Friday, September 13, 2013

Honduras Grants Land to Indigenous Group After 40-Year Struggle

On Thursday, the Honduran government announced that it would be granting titles to more than 1.6 million acres to the five Miskito indigenous communities that live on the Caribbean coast and the border with Nicaragua. The AP reports that the head of Honduras’ National Agrarian Institute, Reynaldo Vega, framed the move as part of the government’s effort to help the Miskito defend the area’s natural resources. “This will allow them to defend themselves against third parties who illegally make use of the area’s natural resources,” said Vega. “Foreign companies that operate in the area will have to talk first to the Miskito community.”

However, this narrative overlooks the Miskito people’s long history of struggle in Honduras. As the New York Times notes, the Miskito have organized over the past 40 years to get the government to recognize their claims to the area, while at the same time clashing with local economic elites in occasionally violent land battles. This struggle intensified in 2010, with indigenous leaders stepping up pressure on the new government of President Porfirio Lobo Sosa.

La Tribuna puts the government’s concession in better context (translated from Spanish):
"With the recognition of the rights of the Miskito to the lands of our ancestors, Honduras has taken a historic step that benefits indigenous peoples around the world," said Norvin Goff, president of the Mosquitia Asla Takanka (MASTA), a political group which represents the Miskito people. 
But this victory has come at a high cost in human lives, and has come at the expense of historical violence that continues today. According to media reports, three Honduran indigenous leaders have been killed in recent days while trying to stop the exploitation of natural resources in their territories. "Today we do not forget our history," said Goff.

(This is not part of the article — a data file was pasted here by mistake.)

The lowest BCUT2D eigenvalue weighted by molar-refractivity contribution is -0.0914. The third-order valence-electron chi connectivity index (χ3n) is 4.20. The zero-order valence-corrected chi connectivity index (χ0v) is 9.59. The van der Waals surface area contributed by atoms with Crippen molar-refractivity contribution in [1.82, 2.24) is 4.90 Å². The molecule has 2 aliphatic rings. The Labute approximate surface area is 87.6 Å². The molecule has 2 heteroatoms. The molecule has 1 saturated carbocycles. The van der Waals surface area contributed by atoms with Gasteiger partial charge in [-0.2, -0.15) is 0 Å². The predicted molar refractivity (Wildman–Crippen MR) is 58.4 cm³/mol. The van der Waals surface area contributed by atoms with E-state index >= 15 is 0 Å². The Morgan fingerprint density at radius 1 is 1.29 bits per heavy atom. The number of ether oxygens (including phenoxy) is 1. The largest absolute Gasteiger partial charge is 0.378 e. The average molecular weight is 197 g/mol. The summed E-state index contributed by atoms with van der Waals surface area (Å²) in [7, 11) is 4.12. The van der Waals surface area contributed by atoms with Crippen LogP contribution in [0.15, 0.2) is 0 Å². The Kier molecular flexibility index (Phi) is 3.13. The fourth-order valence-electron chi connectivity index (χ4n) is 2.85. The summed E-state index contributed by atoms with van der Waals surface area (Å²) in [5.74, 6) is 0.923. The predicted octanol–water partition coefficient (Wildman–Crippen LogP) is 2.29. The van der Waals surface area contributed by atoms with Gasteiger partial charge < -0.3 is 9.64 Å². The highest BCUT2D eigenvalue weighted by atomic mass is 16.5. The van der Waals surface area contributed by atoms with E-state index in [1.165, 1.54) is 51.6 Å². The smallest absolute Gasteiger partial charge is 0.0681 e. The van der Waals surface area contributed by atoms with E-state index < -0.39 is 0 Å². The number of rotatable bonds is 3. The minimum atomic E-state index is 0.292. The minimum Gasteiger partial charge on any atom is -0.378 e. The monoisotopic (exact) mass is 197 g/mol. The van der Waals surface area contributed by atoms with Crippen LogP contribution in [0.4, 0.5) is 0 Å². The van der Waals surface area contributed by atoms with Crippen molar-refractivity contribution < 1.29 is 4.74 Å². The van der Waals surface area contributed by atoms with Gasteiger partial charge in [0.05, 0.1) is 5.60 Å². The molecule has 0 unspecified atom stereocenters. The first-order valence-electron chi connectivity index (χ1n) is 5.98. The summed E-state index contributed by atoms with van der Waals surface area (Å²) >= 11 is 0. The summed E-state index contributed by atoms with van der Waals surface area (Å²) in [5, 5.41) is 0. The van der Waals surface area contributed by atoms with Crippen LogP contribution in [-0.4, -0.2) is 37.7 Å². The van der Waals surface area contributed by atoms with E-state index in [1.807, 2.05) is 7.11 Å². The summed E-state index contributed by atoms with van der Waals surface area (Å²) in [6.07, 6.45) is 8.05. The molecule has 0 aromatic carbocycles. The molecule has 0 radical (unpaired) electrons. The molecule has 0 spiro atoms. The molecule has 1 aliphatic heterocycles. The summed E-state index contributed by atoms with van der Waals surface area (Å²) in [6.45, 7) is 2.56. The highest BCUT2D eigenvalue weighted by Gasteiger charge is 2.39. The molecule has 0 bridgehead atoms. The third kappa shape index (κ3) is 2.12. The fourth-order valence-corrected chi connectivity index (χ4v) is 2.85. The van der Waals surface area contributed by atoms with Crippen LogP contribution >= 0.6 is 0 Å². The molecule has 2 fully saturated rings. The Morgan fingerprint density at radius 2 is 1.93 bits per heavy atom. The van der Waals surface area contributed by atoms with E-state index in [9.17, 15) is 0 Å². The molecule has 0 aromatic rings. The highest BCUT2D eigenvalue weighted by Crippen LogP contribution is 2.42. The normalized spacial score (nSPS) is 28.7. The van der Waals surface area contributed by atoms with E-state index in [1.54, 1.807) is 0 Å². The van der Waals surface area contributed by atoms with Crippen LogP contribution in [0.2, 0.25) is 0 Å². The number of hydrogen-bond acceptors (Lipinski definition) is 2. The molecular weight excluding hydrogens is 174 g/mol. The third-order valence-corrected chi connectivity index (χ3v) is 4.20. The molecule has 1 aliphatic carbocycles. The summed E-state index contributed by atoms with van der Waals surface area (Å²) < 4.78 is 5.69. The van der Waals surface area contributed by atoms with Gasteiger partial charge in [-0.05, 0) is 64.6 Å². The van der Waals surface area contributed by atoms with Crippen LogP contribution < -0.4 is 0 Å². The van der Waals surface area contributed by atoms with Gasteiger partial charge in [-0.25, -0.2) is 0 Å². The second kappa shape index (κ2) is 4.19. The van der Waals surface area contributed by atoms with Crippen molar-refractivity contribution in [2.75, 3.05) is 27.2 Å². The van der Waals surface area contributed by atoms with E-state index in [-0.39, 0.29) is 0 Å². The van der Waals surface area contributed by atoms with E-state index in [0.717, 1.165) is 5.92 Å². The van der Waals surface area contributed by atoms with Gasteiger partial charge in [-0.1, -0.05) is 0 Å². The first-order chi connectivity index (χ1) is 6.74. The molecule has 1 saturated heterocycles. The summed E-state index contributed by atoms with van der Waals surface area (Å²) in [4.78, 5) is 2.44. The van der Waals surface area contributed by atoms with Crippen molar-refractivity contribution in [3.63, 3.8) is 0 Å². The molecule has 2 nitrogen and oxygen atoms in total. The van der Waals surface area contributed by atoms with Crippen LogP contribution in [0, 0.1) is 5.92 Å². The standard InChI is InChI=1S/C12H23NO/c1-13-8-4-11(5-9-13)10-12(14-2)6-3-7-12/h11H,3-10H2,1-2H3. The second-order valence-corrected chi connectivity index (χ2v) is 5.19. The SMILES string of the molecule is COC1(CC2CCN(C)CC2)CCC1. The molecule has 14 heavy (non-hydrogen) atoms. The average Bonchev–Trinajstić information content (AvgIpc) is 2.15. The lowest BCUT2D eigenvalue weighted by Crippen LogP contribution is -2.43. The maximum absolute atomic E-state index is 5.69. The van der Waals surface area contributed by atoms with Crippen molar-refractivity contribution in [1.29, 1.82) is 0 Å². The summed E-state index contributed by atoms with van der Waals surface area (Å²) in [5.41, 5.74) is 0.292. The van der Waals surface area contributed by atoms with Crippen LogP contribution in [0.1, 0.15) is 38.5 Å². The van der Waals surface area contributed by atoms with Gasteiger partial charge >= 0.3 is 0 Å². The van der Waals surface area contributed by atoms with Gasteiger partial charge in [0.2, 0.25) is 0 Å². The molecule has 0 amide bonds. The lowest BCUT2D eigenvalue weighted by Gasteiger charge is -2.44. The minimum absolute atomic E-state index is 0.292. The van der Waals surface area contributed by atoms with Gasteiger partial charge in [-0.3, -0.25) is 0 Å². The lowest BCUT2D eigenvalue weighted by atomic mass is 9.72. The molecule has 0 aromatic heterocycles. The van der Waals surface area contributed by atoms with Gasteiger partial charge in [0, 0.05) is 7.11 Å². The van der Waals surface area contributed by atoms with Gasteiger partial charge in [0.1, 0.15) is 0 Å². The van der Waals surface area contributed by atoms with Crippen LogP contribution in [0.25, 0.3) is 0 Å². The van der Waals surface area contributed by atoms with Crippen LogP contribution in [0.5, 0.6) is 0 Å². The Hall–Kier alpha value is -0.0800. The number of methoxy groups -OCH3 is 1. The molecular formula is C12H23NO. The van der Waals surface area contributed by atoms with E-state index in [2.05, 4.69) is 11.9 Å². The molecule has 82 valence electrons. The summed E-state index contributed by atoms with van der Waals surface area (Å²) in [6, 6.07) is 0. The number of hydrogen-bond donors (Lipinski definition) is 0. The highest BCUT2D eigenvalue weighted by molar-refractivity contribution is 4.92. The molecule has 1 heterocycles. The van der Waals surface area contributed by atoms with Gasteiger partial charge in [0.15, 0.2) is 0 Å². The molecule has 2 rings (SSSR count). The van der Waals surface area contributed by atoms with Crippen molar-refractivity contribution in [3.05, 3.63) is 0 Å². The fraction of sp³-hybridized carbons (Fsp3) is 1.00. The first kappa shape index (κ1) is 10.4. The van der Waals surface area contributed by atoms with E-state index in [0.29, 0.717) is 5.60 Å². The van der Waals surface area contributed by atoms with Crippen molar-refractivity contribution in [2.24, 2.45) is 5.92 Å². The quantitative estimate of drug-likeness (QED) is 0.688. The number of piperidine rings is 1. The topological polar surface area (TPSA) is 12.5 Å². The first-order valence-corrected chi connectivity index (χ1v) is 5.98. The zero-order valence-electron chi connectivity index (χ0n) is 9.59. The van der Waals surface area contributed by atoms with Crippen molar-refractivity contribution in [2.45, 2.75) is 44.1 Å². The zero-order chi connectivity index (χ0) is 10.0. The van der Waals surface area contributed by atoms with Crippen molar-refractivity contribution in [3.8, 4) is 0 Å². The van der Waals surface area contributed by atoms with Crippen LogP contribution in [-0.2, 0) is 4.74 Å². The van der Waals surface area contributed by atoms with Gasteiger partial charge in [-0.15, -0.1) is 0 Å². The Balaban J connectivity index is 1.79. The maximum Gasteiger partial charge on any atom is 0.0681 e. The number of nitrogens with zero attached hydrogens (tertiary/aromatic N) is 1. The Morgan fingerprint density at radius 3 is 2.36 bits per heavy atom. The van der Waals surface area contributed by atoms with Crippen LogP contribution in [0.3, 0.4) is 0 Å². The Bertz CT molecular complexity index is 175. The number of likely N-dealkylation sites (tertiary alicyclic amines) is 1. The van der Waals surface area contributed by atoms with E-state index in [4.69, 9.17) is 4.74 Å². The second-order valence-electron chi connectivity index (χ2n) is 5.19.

"We do not forget that many of our brothers have been killed defending our forests. We do not forget how hard we fought for decades against corrupt politicians, the big ranchers and drug traffickers, "he said. 
As an example of the violence faced by the Honduran Miskito, many point to the deadly May 2012 drug operation in the Mosquitia region, in which four people were killed. The revelation that Drug Enforcement Administration (DEA) officers were involved in the incident sparked mass demonstrations, with locals burning down government offices and calling on U.S. drug agents to leave the area.

Just as it has with the land grant story, U.S. press coverage of these protests did a poor job of conveying the political backdrop for these demands. As anthropologist Rosemary Joyce noted after the incident in the Berkeley Blog, much of the reporting about the operation was primarily focused on absolving the DEA of responsibility for the killings. The coverage, Joyce argued, did little to dispel the narrative that the Miskito were “simply drug traffickers responsible for the violence perpetrated against them by their crime of living in their traditional homeland.”

News Briefs
  • On Thursday, Venezuelan President Nicolas Maduro launched a state council aimed at preventing economic “sabotage,” which his administration claims is behind the recent electricity blackout in the country. El Universal reports that the “Superior Organ of the Economy” will begin monitoring private companies involved in producing food and basic goods. According to Reuters, the president also unveiled a new hotline which citizens can call to report acts of economic sabotage, appropriately christened “0-800-SABOTAGE.” 
  • Police in Chile say they have arrested over 260 people in protests marking the anniversary of the September 11, 1973 coup which brought Augusto Pinochet to power, according to La Nacion. The BBC notes that President Sebastian Piñera has called upon judges and prosecutors to deal with them “with severity.” The Economist has an overview of lingering political division in the country, noting that a commemoration ceremony was marked by partisan statements from both the left and right.